Always innovative, often interesting, Steg show at NOMA well worth seeing

Amanda Winstead Fine Art
Oct 17, 2017 9:21PM

John D'Addario's exhibition review featured in the New Orleans Advocate

Jim Steg at NOMA -- "Figures at the Seashore," 1967, CONTRIBUTED PHOTO FROM ROMAN ALOKHIN

When “Jim Steg: New Work”  opened at the New Orleans Museum of Art a few weeks ago, viewers were treated to the odd sight of an inflatable camouflaged tank in the austere setting of the museum’s neoclassical Great Hall.

The tank was meant to remind viewers that Steg (1922-2001), was part of the U.S. “Ghost Army” during World War II, which was set up to confuse enemy forces through tactical trickery including fake radio transmissions and … yes, inflatable tanks.

In that spirit, “New Work” is a confusing title for a show in which the most recent work of art was created more than two decades ago. It’s apparently meant to evoke the fact that Steg was a relentless innovator in the field of printmaking over the course of his career both as an artist and a well-loved educator at Newcomb College.

The NOMA show also seeks to make the case that Steg was something of an unfairly overlooked master, or in the words of its press materials “both an innovator in the field of printmaking, and an artist at the forefront of several major twentieth-century movements.”

It generally succeeds at the former. In fact, there are so many different printmaking styles in “New Work” that it can sometimes be hard to believe that all the works are by the same artist.

In attempting to make the case that Steg deserves to be recognized as a major figure in modern art, the show is less successful. But it still serves as an engaging introduction to an artist who at least deserves to be much better known outside of New Orleans.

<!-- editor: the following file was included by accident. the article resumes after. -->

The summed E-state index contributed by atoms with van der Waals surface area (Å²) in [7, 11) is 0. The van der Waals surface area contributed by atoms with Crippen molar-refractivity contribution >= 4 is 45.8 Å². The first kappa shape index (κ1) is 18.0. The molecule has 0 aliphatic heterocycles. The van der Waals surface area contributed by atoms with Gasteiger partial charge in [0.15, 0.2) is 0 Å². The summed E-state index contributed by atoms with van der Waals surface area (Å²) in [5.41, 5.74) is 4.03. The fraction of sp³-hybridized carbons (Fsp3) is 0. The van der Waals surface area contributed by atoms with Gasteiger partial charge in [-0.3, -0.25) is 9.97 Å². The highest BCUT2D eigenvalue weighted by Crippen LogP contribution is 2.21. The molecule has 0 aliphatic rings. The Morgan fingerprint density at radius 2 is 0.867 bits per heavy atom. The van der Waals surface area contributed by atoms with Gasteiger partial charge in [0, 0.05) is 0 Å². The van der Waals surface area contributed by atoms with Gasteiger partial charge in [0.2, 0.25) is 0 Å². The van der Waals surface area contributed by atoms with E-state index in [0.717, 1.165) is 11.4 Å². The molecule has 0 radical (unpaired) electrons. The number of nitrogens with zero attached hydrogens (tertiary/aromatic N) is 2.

Arranged chronologically, “New Work” begins with a selection of academic figure studies which would serve as a springboard to Steg’s more innovative and experimental works in years to come.

They soon give way to the moody and expressionistic works in the “American Culture” series Steg made while in graduate school after war. Nearby, the rowdy composition of his “Bacchanalian Group after Mantegna” (1948) seems to owe as much to Picasso’s “Guernica”  as it does to the Italian Renaissance master who inspired it.

Steg started teaching in New Orleans in the 1950s, during which time he began experimenting with a wide range of printmaking techniques and media. His “Factory Series” of lithographs are richly atmospheric, almost resembling stage sets in their looming sense of scale. It’s in these works that the case for strengthening Steg’s artistic reputation may be the strongest.

By the time the 1960s roll around, however, Steg seems to have become mainly influenced by the prevailing currents of late Abstract Expressionism and Pop art that characterized most art of the period.

Lighter abstract pieces like “Thought” and “Elation” (both 1968) see Steg continuing to experiment with original forms and technique. But works from the same period like “The Prescription” (1966) and “Red Field” (1968) show an artist who was paying close attention to work by artists like James Rosenquist and Barnett Newman, respectively — to the point where some of Steg’s work can seem derivative.

To the show’s credit, it does provide ample evidence that Steg indeed “expanded the arsenal of printmaking techniques.” (A smaller grouping of Steg’s work that contains half a dozen examples of these techniques is unfortunately tucked away in a separate gallery on the other side of the museum, making it difficult to study these techniques more closely within the context of the main show. But it’s well worth seeking out.)

As an artist who resisted developing a signature style, Steg wasn’t easy to categorize or get a firm handle on. And the NOMA show only partially succeeds in putting his work in a larger art historical context.

That said, works like 1971’s “In the Land of the Blind …" and 1993’s creepy “Beach Scene” are distinctive and haunting — and are likely to be the ones you remember most from this occasionally uneven but worthwhile show.

Click Here to Read the Full Article by John D'Addario | Special to The Advocate

Amanda Winstead Fine Art